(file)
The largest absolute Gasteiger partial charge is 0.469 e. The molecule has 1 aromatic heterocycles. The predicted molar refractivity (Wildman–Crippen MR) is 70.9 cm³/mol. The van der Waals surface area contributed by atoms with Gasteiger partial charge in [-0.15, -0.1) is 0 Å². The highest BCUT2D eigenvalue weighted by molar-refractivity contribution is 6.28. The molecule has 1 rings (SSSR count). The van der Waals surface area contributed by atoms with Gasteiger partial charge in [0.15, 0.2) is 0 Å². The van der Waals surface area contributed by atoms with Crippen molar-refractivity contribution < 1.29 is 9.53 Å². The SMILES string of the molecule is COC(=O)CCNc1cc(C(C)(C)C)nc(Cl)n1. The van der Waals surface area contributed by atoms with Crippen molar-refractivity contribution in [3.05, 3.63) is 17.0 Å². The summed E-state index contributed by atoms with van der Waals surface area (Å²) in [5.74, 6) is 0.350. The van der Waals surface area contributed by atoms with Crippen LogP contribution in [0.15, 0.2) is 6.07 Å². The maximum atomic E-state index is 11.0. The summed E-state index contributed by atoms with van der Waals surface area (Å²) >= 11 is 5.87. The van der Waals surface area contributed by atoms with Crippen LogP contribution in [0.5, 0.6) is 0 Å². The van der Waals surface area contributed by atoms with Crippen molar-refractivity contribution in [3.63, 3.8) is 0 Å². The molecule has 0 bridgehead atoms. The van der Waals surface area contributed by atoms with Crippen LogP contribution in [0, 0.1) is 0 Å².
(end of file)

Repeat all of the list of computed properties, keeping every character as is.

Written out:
The largest absolute Gasteiger partial charge is 0.469 e. The molecule has 1 aromatic heterocycles. The predicted molar refractivity (Wildman–Crippen MR) is 70.9 cm³/mol. The van der Waals surface area contributed by atoms with Gasteiger partial charge in [-0.15, -0.1) is 0 Å². The highest BCUT2D eigenvalue weighted by molar-refractivity contribution is 6.28. The molecule has 1 rings (SSSR count). The van der Waals surface area contributed by atoms with Gasteiger partial charge in [0.15, 0.2) is 0 Å². The van der Waals surface area contributed by atoms with Crippen molar-refractivity contribution < 1.29 is 9.53 Å². The SMILES string of the molecule is COC(=O)CCNc1cc(C(C)(C)C)nc(Cl)n1. The van der Waals surface area contributed by atoms with Crippen molar-refractivity contribution in [3.05, 3.63) is 17.0 Å². The summed E-state index contributed by atoms with van der Waals surface area (Å²) in [5.74, 6) is 0.350. The van der Waals surface area contributed by atoms with Crippen LogP contribution in [0.15, 0.2) is 6.07 Å². The maximum atomic E-state index is 11.0. The summed E-state index contributed by atoms with van der Waals surface area (Å²) >= 11 is 5.87. The van der Waals surface area contributed by atoms with Crippen LogP contribution in [0.5, 0.6) is 0 Å². The van der Waals surface area contributed by atoms with Crippen molar-refractivity contribution in [3.63, 3.8) is 0 Å². The molecule has 0 bridgehead atoms. The van der Waals surface area contributed by atoms with Crippen LogP contribution in [0, 0.1) is 0 Å².